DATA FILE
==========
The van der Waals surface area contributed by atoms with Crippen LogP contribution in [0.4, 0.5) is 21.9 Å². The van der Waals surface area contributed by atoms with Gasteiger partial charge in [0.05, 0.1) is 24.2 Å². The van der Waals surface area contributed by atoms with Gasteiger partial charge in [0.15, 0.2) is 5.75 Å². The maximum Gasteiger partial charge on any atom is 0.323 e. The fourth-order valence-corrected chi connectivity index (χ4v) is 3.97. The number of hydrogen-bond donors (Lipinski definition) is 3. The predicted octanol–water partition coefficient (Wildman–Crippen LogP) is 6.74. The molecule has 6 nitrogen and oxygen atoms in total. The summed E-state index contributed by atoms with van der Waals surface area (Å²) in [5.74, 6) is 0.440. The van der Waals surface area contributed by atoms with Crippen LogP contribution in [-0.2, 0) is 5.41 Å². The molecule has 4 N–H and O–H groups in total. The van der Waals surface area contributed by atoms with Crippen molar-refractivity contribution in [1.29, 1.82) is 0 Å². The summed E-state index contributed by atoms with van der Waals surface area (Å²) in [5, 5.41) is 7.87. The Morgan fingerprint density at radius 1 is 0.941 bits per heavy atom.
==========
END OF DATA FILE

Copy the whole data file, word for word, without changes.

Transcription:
The van der Waals surface area contributed by atoms with Crippen LogP contribution in [0.4, 0.5) is 21.9 Å². The van der Waals surface area contributed by atoms with Gasteiger partial charge in [0.05, 0.1) is 24.2 Å². The van der Waals surface area contributed by atoms with Gasteiger partial charge in [0.15, 0.2) is 5.75 Å². The maximum Gasteiger partial charge on any atom is 0.323 e. The fourth-order valence-corrected chi connectivity index (χ4v) is 3.97. The number of hydrogen-bond donors (Lipinski definition) is 3. The predicted octanol–water partition coefficient (Wildman–Crippen LogP) is 6.74. The molecule has 6 nitrogen and oxygen atoms in total. The summed E-state index contributed by atoms with van der Waals surface area (Å²) in [5.74, 6) is 0.440. The van der Waals surface area contributed by atoms with Crippen LogP contribution in [-0.2, 0) is 5.41 Å². The molecule has 4 N–H and O–H groups in total. The van der Waals surface area contributed by atoms with Crippen molar-refractivity contribution in [1.29, 1.82) is 0 Å². The summed E-state index contributed by atoms with van der Waals surface area (Å²) in [5, 5.41) is 7.87. The Morgan fingerprint density at radius 1 is 0.941 bits per heavy atom.